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Stepmom-To-Be Needs Help
Developing Parenting Skills



QUESTION: I am 31 years old and have never been married. I met a wonderful man on the Internet, and we are engaged. He has two children, a 14-year-old daughter and an 11-year-old son. The kids live with him, and I have recently moved in with the family.

My problem is that my fiancÚ wants me to help discipline the children, but whenever he sets rules -- such as phone curfews or no food in the rooms -- and I try to enforce them, he tells me I'm being too restrictive. Then later on, he will rant and rave about how the kids don't want to help out around the house. I feel this happens because there is no structure.

Am I doing the wrong thing here? The kids know that they are supposed to listen to me, but lately I've been afraid to say anything that could get me labeled restrictive or inflexible. He says he'll choose his own battles, and that sometimes he decides not to say anything. But when I ask why, I don't get a straight answer -- he just tells me I look for trouble.

Please help. Is there a support group for stepmoms that I could attend? The kids' mother is hardly ever in the picture, and when she is it just seems to upset them. Am I on the road to becoming a wicked stepmother?

ANSWER: Look out or you may indeed turn into the wicked stepmother! Your betrothed's lack of follow-through on the rules, his desire for you to take on a disciplinary role with his children prematurely, and his willingness to make you the "inflexible" one in the family all spell trouble. In addition, your fiancÚ is delivering two contradictory messages: Take charge of the situation and stay out! And he is giving his children conflicting messages about what is expected of them.

More than half of all remarriages end in divorce, partly because of unrealistic expectations and role confusion in the formation of a stepfamily. The two most important factors for success in stepfamilies are a strong bond between the couple and, between the stepparent and stepchildren. It is not possible for you to take on the role of disciplinarian until you have established a bond with the children based on affection and friendship. Your move into their home may also prove precipitous. It is a lot of adjustment all at once! And the myth of instant family togetherness is just that. There are no short cuts to true intimacy.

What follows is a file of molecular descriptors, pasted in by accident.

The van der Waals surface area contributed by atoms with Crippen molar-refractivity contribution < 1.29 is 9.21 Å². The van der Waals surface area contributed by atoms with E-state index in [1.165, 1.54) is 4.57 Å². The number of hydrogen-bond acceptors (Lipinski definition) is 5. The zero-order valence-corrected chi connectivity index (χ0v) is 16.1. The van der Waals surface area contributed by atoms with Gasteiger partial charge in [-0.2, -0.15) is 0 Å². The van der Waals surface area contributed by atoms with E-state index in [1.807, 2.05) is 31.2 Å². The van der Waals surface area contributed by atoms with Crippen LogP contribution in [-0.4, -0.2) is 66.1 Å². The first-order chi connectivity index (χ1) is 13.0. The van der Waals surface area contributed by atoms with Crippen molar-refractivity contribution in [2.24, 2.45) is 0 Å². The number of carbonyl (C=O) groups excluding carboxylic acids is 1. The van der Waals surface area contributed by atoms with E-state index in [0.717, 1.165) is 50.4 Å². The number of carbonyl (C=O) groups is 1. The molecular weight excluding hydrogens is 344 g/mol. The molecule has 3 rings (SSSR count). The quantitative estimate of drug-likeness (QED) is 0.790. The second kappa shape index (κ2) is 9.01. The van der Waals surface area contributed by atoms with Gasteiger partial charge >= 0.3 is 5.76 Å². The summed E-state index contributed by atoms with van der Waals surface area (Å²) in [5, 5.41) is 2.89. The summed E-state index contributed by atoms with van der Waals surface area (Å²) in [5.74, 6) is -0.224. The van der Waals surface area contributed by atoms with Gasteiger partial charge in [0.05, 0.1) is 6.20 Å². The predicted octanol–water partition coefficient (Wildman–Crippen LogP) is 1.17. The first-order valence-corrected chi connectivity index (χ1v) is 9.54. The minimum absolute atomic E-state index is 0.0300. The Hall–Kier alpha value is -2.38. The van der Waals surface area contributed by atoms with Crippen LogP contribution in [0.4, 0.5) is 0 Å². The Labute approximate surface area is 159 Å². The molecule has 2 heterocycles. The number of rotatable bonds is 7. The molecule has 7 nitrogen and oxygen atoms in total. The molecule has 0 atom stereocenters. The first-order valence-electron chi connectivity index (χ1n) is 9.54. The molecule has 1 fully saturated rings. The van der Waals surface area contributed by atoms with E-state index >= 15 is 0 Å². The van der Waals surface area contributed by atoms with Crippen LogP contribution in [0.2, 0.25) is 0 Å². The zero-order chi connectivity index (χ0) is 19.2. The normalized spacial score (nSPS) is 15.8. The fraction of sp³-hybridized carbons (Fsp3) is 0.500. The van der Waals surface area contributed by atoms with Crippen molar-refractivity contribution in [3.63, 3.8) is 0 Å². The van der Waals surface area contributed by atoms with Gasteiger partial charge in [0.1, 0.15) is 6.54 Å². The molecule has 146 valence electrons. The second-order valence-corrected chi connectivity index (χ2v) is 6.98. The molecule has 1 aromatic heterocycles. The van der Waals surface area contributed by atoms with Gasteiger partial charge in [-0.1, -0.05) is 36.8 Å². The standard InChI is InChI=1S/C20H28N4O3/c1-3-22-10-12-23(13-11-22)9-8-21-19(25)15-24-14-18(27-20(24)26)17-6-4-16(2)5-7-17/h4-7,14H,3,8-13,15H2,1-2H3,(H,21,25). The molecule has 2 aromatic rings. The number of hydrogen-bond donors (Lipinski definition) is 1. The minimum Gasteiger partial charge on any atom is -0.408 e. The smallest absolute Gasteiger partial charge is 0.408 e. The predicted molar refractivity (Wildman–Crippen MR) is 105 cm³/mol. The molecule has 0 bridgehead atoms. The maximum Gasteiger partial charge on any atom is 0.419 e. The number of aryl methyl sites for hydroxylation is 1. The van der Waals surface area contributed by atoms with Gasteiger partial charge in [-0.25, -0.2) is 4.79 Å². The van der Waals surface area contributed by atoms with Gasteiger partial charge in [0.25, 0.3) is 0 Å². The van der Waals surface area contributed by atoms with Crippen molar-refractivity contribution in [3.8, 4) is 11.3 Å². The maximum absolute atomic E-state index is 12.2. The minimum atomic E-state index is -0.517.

Your quick entry into the children's lives could result in your becoming the scapegoat for all the negative feelings the family endured prior to your arrival. Do not jump into a parental role with these children. Instead, work to develop a friendship based on genuine affection before attempting any discipline. Your place in the family must be established through the agreement and support you receive from their father.

Insist that your partner work with you to set house rules, and that he be consistent in enforcing them. Your observation that he has developed a pattern of setting rules, bending them and then exploding in anger and resentment is a useful one. Your job is to continue pointing this out to him.

But beware! Stepfamilies aside, most divorce is the result of prolonged unresolved conflict. And your fiancÚ's style of communication may have contributed to ineffective problem-solving in his former marriage. If your relationship is to survive and thrive, you must be able to empathize with each other's experience rather than attempting to minimize the feelings. True negotiation will evolve from a genuine understanding of your partner's point of view, not an insistence on scoring points.

Once you establish the rules together, your partner and you must be willing to hold the line for long-term gain rather than bending it for short-term relief. For help in this task, contact the Stepfamily Association of North America (1-800-735-0239) for information on stepfamily support groups in your area.

This is your home now, too. You are partners! Do not accept a back seat in negotiating agreements with your usband-to-be. Also, do not make the mistake of trying to "fill in" for his lack of consistency with his children. Disciplining them is his responsibility, but it is up to the two of you to negotiate a realistic, shared vision for your future marriage and family relationships.

 



Gayle Peterson, MSSW, LCSW, PhD is a family therapist specializing in prenatal and family development. She trains professionals in her prenatal counseling model and is the author of An Easier Childbirth, Birthing Normally and her latest book, Making Healthy Families. Her articles on family relationships appear in professional journals and she is an oft-quoted expert in popular magazines such as Woman's Day, Mothering and Parenting. . She also serves on the advisory board for Fit Pregnancy Magazine.

Dr. Gayle Peterson has written family columns for ParentsPlace.com, igrandparents.com, the Bay Area's Parents Press newspaper and the Sierra Foothill's Family Post. She has also hosted a live radio show, "Ask Dr. Gayle" on www.ivillage.com, answering questions on family relationships and parenting. Dr. Peterson has appeared on numerous radio and television interviews including Canadian broadcast as a family and communications expert in the twelve part documentary "Baby's Best Chance". She is former clinical director of the Holistic Health Program at John F. Kennedy University in Northern California and adjunct faculty at the California Institute for Integral Studies in San Francisco. A national public speaker on women's issues and family development, Gayle Peterson practices psychotherapy in Oakland, California and Nevada City, California. She also offers an online certification training program in Prenatal Counseling and Birth Hypnosis. Gayle and is a wife, mother of two adult children and a proud grandmother of three lively boys and one sparkling granddaughter.



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